Hilarious Highlights from Dennis Quaid’s Auction House Drama ‘The Art of More’
The show gets some things very wrong about art, and one thing very right.
I admit, I was skeptical when I heard that Crackle.com was making a show about the New York auction world. Even the show’s title, The Art of More, sounded like a misfire. It took me a second to decipher that it was a play on Sun Tzu’s The Art of War, the bible of 1980s-era Wall Street executives.
Well, everyone is entitled to being wrong once. Having just binge-watched an entire season of The Art of More, I can tell you that it’s great! (For those who don’t know it, Crackle is a Hulu competitor best known for Jerry Seinfeld’s Comedians in Cars Getting Coffee and the inscrutable-to-me Sports Jeopardy!)
Let me qualify this praise. The Art of More is not good enough to satisfy fans of “good TV.” It’s also not quite knowingly over-the-top enough to achieve Empire-level sublimity. Instead, it pioneers a new kind of genre, not a “hate watch” but the “huh?-watch.” Its main pleasure is the wackiness of its Drunk History-style depiction of the New York art scene.
The show focuses on the cutthroat rivalry between account executives at two powerful New York auction houses, Parke-Mason (standing in for Sotheby’s, which auction lovers will remember acquired US auction house Parke-Bernet) and DeGraaf’s (that would be Christie’s).
On one side is Graham Connor, a Bensonhurst boy turned Marine turned antiquities smuggler turned Parke-Mason account executive, played with bland but credible New-Yawk charm by Christian Cook.
Opposite him is robotic recovered alcoholic Roxanna Whitman, daughter of DeGraaf’s CEO, out to impress her icy father. This character is played by Kate Bosworth, who has gone from playing a surfer in Blue Crush to playing a non-humorous version of Emily Mortimer’s character in 30 Rock—the one who worked for Christie’s and had “avian-bone syndrome.”
As these two spar and flirt with each other, dueling for lucrative accounts, they orbit around two others. One is Arthur Davenport, played by elegantly weathered, one-time The Princess Bride heartthrob Cary Elwes, who is a wealthy antiquities collector and mentor to young Graham.
More importantly, there’s Sam Bruckner, a brash, hard-partying real estate titan trying to stage a charity auction to launch his political career. The character is written as a hybrid of Peter Brant and Donald Trump. Dennis Quaid (who also produces the show) is having such a good time as Bruckner that you forgive the show for all its flaws when he’s onscreen.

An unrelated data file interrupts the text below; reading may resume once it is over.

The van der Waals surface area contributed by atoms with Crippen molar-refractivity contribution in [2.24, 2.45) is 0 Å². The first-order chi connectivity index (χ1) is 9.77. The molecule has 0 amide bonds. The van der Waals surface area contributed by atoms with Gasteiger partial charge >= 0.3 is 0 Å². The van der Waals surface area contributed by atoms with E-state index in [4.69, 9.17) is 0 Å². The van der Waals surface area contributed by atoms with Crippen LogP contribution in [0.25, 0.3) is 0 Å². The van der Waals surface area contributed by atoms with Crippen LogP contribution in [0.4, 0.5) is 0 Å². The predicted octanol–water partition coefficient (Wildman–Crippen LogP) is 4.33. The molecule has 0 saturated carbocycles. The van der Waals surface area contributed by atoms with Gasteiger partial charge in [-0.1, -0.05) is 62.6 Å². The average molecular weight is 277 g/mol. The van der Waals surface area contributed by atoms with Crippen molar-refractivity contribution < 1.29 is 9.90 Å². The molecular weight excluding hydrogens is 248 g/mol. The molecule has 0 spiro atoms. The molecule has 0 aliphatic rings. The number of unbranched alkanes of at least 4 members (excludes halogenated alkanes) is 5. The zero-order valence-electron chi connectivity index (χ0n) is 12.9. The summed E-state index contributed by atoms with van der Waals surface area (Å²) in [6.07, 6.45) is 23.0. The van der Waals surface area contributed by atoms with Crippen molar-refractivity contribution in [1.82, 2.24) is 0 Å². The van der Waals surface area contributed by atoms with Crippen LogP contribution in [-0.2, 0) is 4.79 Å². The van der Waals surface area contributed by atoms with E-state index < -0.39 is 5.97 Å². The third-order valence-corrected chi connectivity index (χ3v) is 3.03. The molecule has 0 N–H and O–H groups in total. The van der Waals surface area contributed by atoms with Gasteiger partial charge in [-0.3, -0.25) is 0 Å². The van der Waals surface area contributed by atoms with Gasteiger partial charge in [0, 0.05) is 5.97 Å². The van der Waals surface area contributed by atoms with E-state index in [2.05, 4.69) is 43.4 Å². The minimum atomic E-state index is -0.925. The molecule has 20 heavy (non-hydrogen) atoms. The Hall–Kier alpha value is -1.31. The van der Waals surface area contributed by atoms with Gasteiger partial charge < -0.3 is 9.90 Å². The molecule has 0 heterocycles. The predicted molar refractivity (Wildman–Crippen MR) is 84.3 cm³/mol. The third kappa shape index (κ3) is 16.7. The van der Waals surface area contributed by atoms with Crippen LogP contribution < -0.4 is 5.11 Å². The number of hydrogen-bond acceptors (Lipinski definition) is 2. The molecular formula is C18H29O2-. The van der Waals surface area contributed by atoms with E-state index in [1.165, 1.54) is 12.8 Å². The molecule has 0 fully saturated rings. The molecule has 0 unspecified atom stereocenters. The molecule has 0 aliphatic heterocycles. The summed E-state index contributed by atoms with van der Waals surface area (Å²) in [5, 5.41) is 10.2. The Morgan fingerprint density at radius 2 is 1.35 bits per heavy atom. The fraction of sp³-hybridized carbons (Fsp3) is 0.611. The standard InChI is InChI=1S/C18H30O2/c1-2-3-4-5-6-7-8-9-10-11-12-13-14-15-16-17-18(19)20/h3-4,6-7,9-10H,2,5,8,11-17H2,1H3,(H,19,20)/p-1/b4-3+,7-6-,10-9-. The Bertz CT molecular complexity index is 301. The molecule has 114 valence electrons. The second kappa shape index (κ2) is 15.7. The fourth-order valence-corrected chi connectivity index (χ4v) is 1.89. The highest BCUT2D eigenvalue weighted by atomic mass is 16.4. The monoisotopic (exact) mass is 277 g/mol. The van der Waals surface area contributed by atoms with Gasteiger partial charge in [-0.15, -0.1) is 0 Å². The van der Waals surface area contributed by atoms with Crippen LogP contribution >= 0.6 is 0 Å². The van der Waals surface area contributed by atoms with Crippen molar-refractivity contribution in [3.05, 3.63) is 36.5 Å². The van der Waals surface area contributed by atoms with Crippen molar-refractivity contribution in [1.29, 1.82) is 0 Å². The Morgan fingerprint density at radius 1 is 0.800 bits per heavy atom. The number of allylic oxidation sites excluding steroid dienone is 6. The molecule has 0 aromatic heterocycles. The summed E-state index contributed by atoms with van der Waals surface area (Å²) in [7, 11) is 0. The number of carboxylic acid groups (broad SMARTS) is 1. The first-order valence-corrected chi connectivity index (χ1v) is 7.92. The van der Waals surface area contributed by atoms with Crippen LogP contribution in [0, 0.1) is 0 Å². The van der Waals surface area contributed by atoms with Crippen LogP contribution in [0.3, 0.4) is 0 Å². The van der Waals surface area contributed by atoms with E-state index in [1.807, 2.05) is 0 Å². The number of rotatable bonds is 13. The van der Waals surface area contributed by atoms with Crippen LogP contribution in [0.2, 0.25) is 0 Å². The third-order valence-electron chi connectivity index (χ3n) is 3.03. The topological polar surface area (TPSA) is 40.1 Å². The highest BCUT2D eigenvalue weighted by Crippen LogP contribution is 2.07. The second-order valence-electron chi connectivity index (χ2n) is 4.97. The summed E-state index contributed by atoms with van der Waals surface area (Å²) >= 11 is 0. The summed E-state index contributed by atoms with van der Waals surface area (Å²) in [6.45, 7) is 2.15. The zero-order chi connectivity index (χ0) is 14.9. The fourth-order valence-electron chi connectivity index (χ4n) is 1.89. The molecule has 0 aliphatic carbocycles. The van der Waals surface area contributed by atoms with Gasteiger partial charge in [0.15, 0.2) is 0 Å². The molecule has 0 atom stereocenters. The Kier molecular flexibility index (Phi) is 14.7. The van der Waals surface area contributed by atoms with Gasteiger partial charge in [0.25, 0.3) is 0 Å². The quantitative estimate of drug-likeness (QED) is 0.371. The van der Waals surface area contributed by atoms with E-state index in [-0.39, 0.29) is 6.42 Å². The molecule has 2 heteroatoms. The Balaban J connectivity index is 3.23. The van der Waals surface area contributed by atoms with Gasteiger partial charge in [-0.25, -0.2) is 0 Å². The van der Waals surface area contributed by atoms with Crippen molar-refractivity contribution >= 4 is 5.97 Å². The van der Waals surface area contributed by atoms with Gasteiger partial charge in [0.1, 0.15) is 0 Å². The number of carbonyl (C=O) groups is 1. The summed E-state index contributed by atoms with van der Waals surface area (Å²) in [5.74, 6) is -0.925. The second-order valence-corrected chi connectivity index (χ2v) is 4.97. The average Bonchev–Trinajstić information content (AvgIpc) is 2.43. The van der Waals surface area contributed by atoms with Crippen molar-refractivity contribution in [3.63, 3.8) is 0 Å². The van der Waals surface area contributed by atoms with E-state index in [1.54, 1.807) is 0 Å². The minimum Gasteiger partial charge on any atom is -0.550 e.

The plot is preposterous and convoluted, even by soap opera standards. In addition to the art auction action, the main story revolves around Connor’s entanglement with a trio of nefarious Iraqi antiquities dealers. These characters have just enough nuance to avoid completely turning your stomach as stereotypical “evil Iraqis”—though not by much.
Each episode revolves around one potential auction lot that will motivate the action, opening with a historical prologue taking us back in time to tell its origin story. The writers do not have a lot of faith in an audience’s interest in art to carry the show. Thus, we are treated to episodes about Napoleon’s hat, Steve McQueen’s car, Sally Ride’s spacesuit… the list goes on.
But it is the moments where The Art of More tries to engage with art that make it genuinely worth the ride. And so, here are some of the Great Moments in Fake Auction History you have to look forward to when viewing the show.
Be warned, there are spoilers.
Episode 2: “We Need to Find the Current-Day Picassos”
In episode 1, Graham goes on a first date with Elizabeth Mason (Savannah Basley), a naïve Parke-Mason authentication expert (also the CEO’s daughter) at an underground art hotspot that I swear is actually set in a Mexican restaurant. He abandons her abruptly when he gets a booty call from Bruckner’s assistant (Cristina Rosato).
That’s the set-up for the following great bit of banter as Graham tries to win her back and she schools him on the emerging art scene (at the 7:50 mark):
ELIZABETH: I actually had a great time after you left. I met a cute guy from the New Museum in the Bowery. Have you been?
GRAHAM: I haven’t.
ELIZABETH: You should go. Everyone at Parke-Mason should.
GRAHAM: Sounds like a great little field trip….
ELIZABETH: I’m just saying, there’s more to art appreciation than a heavy price tag. We need to find the current-day Picassos if we want to remain relevant.